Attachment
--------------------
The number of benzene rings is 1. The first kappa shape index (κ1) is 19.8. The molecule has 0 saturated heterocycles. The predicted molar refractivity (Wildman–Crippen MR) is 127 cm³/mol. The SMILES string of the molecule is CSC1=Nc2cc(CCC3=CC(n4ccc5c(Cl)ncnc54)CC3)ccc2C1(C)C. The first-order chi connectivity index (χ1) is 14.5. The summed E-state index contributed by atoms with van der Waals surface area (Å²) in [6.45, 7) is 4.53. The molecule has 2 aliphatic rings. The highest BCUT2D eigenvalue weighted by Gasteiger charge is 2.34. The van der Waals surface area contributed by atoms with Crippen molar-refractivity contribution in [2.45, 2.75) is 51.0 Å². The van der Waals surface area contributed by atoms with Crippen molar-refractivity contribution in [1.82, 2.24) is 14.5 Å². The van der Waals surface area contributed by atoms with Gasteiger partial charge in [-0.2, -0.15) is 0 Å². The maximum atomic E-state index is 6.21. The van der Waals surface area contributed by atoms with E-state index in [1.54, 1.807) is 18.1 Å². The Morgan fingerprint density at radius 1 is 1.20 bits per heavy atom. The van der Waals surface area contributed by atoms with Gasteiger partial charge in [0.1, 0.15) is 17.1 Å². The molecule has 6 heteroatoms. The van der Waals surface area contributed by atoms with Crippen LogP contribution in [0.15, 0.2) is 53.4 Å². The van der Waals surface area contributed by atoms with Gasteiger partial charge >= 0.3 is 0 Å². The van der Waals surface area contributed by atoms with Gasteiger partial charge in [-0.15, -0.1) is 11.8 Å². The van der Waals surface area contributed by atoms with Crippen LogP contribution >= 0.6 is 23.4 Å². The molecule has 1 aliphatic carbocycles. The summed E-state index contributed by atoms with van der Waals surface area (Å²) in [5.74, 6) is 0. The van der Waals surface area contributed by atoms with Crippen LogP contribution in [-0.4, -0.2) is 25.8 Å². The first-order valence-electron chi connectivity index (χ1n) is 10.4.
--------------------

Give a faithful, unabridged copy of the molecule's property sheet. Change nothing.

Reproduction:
The number of benzene rings is 1. The first kappa shape index (κ1) is 19.8. The molecule has 0 saturated heterocycles. The predicted molar refractivity (Wildman–Crippen MR) is 127 cm³/mol. The SMILES string of the molecule is CSC1=Nc2cc(CCC3=CC(n4ccc5c(Cl)ncnc54)CC3)ccc2C1(C)C. The first-order chi connectivity index (χ1) is 14.5. The summed E-state index contributed by atoms with van der Waals surface area (Å²) in [6.45, 7) is 4.53. The molecule has 2 aliphatic rings. The highest BCUT2D eigenvalue weighted by Gasteiger charge is 2.34. The van der Waals surface area contributed by atoms with Crippen molar-refractivity contribution in [2.45, 2.75) is 51.0 Å². The van der Waals surface area contributed by atoms with Crippen molar-refractivity contribution in [1.82, 2.24) is 14.5 Å². The van der Waals surface area contributed by atoms with Gasteiger partial charge in [-0.2, -0.15) is 0 Å². The maximum atomic E-state index is 6.21. The van der Waals surface area contributed by atoms with E-state index in [1.54, 1.807) is 18.1 Å². The Morgan fingerprint density at radius 1 is 1.20 bits per heavy atom. The van der Waals surface area contributed by atoms with Gasteiger partial charge in [0.1, 0.15) is 17.1 Å². The molecule has 6 heteroatoms. The van der Waals surface area contributed by atoms with Crippen LogP contribution in [0.15, 0.2) is 53.4 Å². The van der Waals surface area contributed by atoms with Gasteiger partial charge >= 0.3 is 0 Å². The van der Waals surface area contributed by atoms with Gasteiger partial charge in [-0.15, -0.1) is 11.8 Å². The van der Waals surface area contributed by atoms with Crippen LogP contribution >= 0.6 is 23.4 Å². The molecule has 1 aliphatic carbocycles. The summed E-state index contributed by atoms with van der Waals surface area (Å²) in [5.74, 6) is 0. The van der Waals surface area contributed by atoms with Crippen LogP contribution in [-0.4, -0.2) is 25.8 Å². The first-order valence-electron chi connectivity index (χ1n) is 10.4.